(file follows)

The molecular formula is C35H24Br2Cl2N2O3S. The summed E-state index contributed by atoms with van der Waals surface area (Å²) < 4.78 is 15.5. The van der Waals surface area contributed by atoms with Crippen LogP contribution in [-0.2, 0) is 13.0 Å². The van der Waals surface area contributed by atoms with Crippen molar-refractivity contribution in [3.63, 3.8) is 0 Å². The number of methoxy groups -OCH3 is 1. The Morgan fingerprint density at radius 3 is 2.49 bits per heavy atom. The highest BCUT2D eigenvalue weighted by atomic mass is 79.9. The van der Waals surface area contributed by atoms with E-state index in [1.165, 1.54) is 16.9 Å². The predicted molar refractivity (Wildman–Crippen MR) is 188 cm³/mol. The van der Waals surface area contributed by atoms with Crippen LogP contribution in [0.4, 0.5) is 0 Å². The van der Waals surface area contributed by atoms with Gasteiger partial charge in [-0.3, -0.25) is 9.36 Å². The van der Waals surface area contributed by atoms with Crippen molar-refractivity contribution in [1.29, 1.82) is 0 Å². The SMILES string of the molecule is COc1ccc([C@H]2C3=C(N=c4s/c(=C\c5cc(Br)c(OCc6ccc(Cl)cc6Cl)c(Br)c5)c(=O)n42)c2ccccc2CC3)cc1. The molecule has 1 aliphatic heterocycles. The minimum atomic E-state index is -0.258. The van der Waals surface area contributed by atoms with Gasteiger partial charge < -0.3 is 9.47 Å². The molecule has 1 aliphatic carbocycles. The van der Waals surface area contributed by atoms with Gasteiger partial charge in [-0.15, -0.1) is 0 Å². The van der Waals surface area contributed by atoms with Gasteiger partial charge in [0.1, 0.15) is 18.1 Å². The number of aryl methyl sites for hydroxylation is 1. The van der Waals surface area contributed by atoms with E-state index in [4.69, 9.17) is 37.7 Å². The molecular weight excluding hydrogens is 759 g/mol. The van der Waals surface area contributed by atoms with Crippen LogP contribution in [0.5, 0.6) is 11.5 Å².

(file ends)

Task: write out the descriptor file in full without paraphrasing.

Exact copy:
The molecular formula is C35H24Br2Cl2N2O3S. The summed E-state index contributed by atoms with van der Waals surface area (Å²) < 4.78 is 15.5. The van der Waals surface area contributed by atoms with Crippen LogP contribution in [-0.2, 0) is 13.0 Å². The van der Waals surface area contributed by atoms with Crippen molar-refractivity contribution in [3.63, 3.8) is 0 Å². The number of methoxy groups -OCH3 is 1. The Morgan fingerprint density at radius 3 is 2.49 bits per heavy atom. The highest BCUT2D eigenvalue weighted by atomic mass is 79.9. The van der Waals surface area contributed by atoms with E-state index in [1.165, 1.54) is 16.9 Å². The predicted molar refractivity (Wildman–Crippen MR) is 188 cm³/mol. The van der Waals surface area contributed by atoms with Crippen LogP contribution in [0.4, 0.5) is 0 Å². The van der Waals surface area contributed by atoms with Gasteiger partial charge in [-0.3, -0.25) is 9.36 Å². The van der Waals surface area contributed by atoms with Crippen molar-refractivity contribution in [1.29, 1.82) is 0 Å². The SMILES string of the molecule is COc1ccc([C@H]2C3=C(N=c4s/c(=C\c5cc(Br)c(OCc6ccc(Cl)cc6Cl)c(Br)c5)c(=O)n42)c2ccccc2CC3)cc1. The molecule has 1 aliphatic heterocycles. The minimum atomic E-state index is -0.258. The van der Waals surface area contributed by atoms with Gasteiger partial charge < -0.3 is 9.47 Å². The molecule has 1 aliphatic carbocycles. The van der Waals surface area contributed by atoms with Gasteiger partial charge in [-0.15, -0.1) is 0 Å². The van der Waals surface area contributed by atoms with Gasteiger partial charge in [0.1, 0.15) is 18.1 Å². The number of aryl methyl sites for hydroxylation is 1. The van der Waals surface area contributed by atoms with E-state index in [4.69, 9.17) is 37.7 Å². The molecular weight excluding hydrogens is 759 g/mol. The van der Waals surface area contributed by atoms with Crippen LogP contribution in [0.5, 0.6) is 11.5 Å².